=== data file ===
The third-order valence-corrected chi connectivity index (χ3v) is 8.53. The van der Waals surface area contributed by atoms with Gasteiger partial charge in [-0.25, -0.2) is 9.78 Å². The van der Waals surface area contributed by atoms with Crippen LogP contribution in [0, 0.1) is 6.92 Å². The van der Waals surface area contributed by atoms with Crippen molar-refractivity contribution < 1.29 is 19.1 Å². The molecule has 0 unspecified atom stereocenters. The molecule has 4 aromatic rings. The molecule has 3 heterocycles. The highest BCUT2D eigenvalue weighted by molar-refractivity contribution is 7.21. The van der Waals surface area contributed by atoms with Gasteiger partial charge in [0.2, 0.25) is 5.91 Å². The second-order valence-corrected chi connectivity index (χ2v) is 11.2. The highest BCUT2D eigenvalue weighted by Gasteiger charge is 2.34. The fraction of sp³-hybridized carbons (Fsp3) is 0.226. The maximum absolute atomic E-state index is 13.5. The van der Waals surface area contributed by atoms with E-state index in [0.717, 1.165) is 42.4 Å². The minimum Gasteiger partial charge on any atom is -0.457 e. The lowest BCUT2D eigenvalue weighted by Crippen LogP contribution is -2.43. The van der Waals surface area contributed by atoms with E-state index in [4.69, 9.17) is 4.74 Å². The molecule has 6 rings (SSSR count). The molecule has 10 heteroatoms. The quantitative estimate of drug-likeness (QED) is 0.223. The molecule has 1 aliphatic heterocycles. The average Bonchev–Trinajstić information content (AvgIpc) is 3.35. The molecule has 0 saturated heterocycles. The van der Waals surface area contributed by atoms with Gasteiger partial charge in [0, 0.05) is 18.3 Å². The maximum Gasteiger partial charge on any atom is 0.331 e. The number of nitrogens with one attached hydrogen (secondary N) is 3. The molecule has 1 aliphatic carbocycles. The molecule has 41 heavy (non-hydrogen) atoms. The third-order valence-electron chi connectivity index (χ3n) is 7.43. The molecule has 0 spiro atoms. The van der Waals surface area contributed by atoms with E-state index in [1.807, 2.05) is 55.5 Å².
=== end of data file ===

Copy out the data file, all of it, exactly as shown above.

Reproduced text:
The third-order valence-corrected chi connectivity index (χ3v) is 8.53. The van der Waals surface area contributed by atoms with Gasteiger partial charge in [-0.25, -0.2) is 9.78 Å². The van der Waals surface area contributed by atoms with Crippen LogP contribution in [0, 0.1) is 6.92 Å². The van der Waals surface area contributed by atoms with Crippen molar-refractivity contribution < 1.29 is 19.1 Å². The molecule has 0 unspecified atom stereocenters. The molecule has 4 aromatic rings. The molecule has 3 heterocycles. The highest BCUT2D eigenvalue weighted by molar-refractivity contribution is 7.21. The van der Waals surface area contributed by atoms with Gasteiger partial charge in [0.2, 0.25) is 5.91 Å². The second-order valence-corrected chi connectivity index (χ2v) is 11.2. The highest BCUT2D eigenvalue weighted by Gasteiger charge is 2.34. The fraction of sp³-hybridized carbons (Fsp3) is 0.226. The maximum absolute atomic E-state index is 13.5. The van der Waals surface area contributed by atoms with E-state index in [0.717, 1.165) is 42.4 Å². The minimum Gasteiger partial charge on any atom is -0.457 e. The lowest BCUT2D eigenvalue weighted by Crippen LogP contribution is -2.43. The van der Waals surface area contributed by atoms with E-state index in [4.69, 9.17) is 4.74 Å². The molecule has 6 rings (SSSR count). The molecule has 10 heteroatoms. The quantitative estimate of drug-likeness (QED) is 0.223. The molecule has 1 aliphatic heterocycles. The average Bonchev–Trinajstić information content (AvgIpc) is 3.35. The molecule has 0 saturated heterocycles. The van der Waals surface area contributed by atoms with Gasteiger partial charge in [0, 0.05) is 18.3 Å². The maximum Gasteiger partial charge on any atom is 0.331 e. The number of nitrogens with one attached hydrogen (secondary N) is 3. The molecule has 1 aliphatic carbocycles. The molecule has 41 heavy (non-hydrogen) atoms. The third-order valence-electron chi connectivity index (χ3n) is 7.43. The molecule has 0 spiro atoms. The van der Waals surface area contributed by atoms with E-state index in [1.807, 2.05) is 55.5 Å².